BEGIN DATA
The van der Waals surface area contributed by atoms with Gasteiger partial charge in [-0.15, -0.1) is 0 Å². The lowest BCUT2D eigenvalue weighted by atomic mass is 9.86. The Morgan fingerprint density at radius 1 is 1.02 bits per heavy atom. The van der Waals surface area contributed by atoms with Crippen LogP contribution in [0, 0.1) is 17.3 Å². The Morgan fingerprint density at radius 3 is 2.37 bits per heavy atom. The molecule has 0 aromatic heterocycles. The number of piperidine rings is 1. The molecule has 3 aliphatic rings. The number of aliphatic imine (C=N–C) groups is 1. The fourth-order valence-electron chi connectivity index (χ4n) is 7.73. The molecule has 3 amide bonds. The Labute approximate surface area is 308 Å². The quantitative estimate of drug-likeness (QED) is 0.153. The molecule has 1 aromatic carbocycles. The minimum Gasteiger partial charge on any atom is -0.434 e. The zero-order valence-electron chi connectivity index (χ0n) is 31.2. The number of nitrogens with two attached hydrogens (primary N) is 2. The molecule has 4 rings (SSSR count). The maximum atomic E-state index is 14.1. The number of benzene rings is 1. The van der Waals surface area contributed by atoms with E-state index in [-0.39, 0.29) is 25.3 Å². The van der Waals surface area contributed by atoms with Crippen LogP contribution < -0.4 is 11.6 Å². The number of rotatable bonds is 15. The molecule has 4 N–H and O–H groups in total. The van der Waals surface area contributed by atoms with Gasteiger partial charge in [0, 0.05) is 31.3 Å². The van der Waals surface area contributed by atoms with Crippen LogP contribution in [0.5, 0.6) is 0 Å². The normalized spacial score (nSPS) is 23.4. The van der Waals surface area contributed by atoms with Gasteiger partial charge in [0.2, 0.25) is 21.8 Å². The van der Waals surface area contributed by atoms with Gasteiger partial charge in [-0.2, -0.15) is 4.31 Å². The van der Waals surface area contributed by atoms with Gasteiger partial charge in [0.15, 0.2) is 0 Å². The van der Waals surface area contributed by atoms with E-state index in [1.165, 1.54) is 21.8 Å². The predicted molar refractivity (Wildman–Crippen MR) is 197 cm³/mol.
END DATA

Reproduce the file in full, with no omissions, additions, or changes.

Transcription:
The van der Waals surface area contributed by atoms with Gasteiger partial charge in [-0.15, -0.1) is 0 Å². The lowest BCUT2D eigenvalue weighted by atomic mass is 9.86. The Morgan fingerprint density at radius 1 is 1.02 bits per heavy atom. The van der Waals surface area contributed by atoms with Crippen LogP contribution in [0, 0.1) is 17.3 Å². The Morgan fingerprint density at radius 3 is 2.37 bits per heavy atom. The molecule has 0 aromatic heterocycles. The number of piperidine rings is 1. The molecule has 3 aliphatic rings. The number of aliphatic imine (C=N–C) groups is 1. The fourth-order valence-electron chi connectivity index (χ4n) is 7.73. The molecule has 3 amide bonds. The Labute approximate surface area is 308 Å². The quantitative estimate of drug-likeness (QED) is 0.153. The molecule has 1 aromatic carbocycles. The minimum Gasteiger partial charge on any atom is -0.434 e. The zero-order valence-electron chi connectivity index (χ0n) is 31.2. The number of nitrogens with two attached hydrogens (primary N) is 2. The molecule has 4 rings (SSSR count). The maximum atomic E-state index is 14.1. The number of benzene rings is 1. The van der Waals surface area contributed by atoms with E-state index in [-0.39, 0.29) is 25.3 Å². The van der Waals surface area contributed by atoms with Crippen LogP contribution < -0.4 is 11.6 Å². The number of rotatable bonds is 15. The molecule has 4 N–H and O–H groups in total. The van der Waals surface area contributed by atoms with Gasteiger partial charge in [0, 0.05) is 31.3 Å². The van der Waals surface area contributed by atoms with Crippen LogP contribution in [0.5, 0.6) is 0 Å². The normalized spacial score (nSPS) is 23.4. The van der Waals surface area contributed by atoms with Gasteiger partial charge in [0.2, 0.25) is 21.8 Å². The van der Waals surface area contributed by atoms with Gasteiger partial charge in [-0.2, -0.15) is 4.31 Å². The van der Waals surface area contributed by atoms with Gasteiger partial charge in [0.15, 0.2) is 0 Å². The van der Waals surface area contributed by atoms with E-state index in [1.165, 1.54) is 21.8 Å². The predicted molar refractivity (Wildman–Crippen MR) is 197 cm³/mol.